What sets this president apart is how eager he is to fund his schemes outside the normal appropriations process.

Former British Prime Minister Margaret Thatcher once said that the problem with socialism is that eventually you "run out of other people's money." And it's not just tax dollars she was talking about, as the Obama presidency has shown.

Take the decision to force Catholic institutions to provide health-insurance coverage for sterilization, contraception and abortion-inducing drugs. When this decision caused an outcry, Mr. Obama offered the following compromise: Insurance companies will be ordered to provide such coverage "free" to employees of Catholic churches and organizations.

But of course, this coverage won't be free. Insurance companies will pass the cost on to policyholders, including those same Catholic institutions. In short, Other People's Money will be used.

Another example: To appear empathetic about housing foreclosures, the Obama administration pressured five banks to cough up $25 billion—$3 billion to the federal and state governments, and nearly $22 billion for payments to people foreclosed upon and to reduce the principal of mortgages with balances greater than the home's current value.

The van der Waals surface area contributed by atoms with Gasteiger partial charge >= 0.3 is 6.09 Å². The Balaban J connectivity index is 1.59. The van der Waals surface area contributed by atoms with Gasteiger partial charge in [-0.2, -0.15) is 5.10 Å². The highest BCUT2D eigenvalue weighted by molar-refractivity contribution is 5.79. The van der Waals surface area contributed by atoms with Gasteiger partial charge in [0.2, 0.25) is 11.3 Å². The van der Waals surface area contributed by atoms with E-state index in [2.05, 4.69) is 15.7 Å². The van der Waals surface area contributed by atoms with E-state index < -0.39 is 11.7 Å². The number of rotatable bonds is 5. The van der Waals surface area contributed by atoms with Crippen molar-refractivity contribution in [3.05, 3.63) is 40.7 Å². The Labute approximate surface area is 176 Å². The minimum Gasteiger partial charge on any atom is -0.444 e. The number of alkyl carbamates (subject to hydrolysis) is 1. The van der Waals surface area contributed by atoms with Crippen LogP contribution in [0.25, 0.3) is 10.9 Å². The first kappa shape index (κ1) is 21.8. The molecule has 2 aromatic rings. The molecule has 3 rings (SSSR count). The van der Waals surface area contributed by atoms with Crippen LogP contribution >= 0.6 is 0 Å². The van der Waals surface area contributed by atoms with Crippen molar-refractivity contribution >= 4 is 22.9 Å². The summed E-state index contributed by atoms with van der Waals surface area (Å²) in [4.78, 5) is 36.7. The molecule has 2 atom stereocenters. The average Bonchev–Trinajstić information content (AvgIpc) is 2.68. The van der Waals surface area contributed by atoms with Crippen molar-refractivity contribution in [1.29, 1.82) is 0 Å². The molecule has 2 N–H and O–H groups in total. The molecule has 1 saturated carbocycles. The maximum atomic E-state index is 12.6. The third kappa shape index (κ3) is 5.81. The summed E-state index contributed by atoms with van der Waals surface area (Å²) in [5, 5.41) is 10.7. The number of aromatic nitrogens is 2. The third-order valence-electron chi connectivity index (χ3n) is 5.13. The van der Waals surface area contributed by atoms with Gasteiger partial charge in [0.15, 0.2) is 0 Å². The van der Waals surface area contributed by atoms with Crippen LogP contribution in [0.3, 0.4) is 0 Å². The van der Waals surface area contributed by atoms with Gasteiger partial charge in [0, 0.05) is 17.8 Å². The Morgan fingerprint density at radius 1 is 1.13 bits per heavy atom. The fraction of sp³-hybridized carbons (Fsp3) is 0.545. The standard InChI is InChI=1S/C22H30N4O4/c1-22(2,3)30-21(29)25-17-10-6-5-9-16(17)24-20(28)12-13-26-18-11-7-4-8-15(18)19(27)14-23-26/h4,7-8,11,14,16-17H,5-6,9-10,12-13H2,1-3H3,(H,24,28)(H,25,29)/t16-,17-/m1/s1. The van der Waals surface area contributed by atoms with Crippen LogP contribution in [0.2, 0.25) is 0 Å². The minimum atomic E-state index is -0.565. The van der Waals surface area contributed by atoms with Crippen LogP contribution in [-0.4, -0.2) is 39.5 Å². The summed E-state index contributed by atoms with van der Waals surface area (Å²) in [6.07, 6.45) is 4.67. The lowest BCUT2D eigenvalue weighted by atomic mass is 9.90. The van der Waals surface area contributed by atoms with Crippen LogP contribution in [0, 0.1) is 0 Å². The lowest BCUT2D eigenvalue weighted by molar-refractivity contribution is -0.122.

This will bail out no more than 10% of homeowners whose mortgages are underwater, according to an estimate by Chris Papagianis of the nonpartisan policy-research institute e21, who notes there is roughly $700 billion in residential negative equity across the country.

Karl Rove is a former senior adviser and deputy chief of staff to President George W. Bush. He is a Fox News contributor and author of "Courage and Consequence" (Threshold Editions, 2010). To continue reading his column in The Wall Street Journal, click here.

Karl Rove joined Fox News Channel as a political contributor in February 2008. He also currently serves as a columnist for the Wall Street Journal. Mr. Rove helped organize the political-action committee American Crossroads. His latest book is "The Triumph of William McKinley: Why the Election of 1896 Still Matters" (Simon & Schuster, 2015). Follow him on Twitter @KarlRove.